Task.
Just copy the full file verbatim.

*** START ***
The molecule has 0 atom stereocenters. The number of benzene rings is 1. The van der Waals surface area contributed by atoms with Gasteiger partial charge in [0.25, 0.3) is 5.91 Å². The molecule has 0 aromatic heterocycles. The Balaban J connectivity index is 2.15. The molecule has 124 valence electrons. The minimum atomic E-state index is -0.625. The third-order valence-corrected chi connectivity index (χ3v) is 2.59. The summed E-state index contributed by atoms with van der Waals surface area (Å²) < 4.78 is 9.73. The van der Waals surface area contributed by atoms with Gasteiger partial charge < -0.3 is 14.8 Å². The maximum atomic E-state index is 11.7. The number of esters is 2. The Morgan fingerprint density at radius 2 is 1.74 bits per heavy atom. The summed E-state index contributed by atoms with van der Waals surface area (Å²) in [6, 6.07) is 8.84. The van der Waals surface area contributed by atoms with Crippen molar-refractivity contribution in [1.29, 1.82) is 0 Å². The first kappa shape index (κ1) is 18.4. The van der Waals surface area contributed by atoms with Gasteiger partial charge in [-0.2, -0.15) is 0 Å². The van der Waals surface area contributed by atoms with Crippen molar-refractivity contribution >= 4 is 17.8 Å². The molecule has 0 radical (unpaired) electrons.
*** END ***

The molecule has 0 atom stereocenters. The number of benzene rings is 1. The van der Waals surface area contributed by atoms with Gasteiger partial charge in [0.25, 0.3) is 5.91 Å². The molecule has 0 aromatic heterocycles. The Balaban J connectivity index is 2.15. The molecule has 124 valence electrons. The minimum atomic E-state index is -0.625. The third-order valence-corrected chi connectivity index (χ3v) is 2.59. The summed E-state index contributed by atoms with van der Waals surface area (Å²) < 4.78 is 9.73. The van der Waals surface area contributed by atoms with Gasteiger partial charge < -0.3 is 14.8 Å². The maximum atomic E-state index is 11.7. The number of esters is 2. The Morgan fingerprint density at radius 2 is 1.74 bits per heavy atom. The summed E-state index contributed by atoms with van der Waals surface area (Å²) in [6, 6.07) is 8.84. The van der Waals surface area contributed by atoms with Crippen molar-refractivity contribution in [1.29, 1.82) is 0 Å². The first kappa shape index (κ1) is 18.4. The van der Waals surface area contributed by atoms with Gasteiger partial charge in [-0.2, -0.15) is 0 Å². The van der Waals surface area contributed by atoms with Crippen molar-refractivity contribution >= 4 is 17.8 Å². The molecule has 0 radical (unpaired) electrons.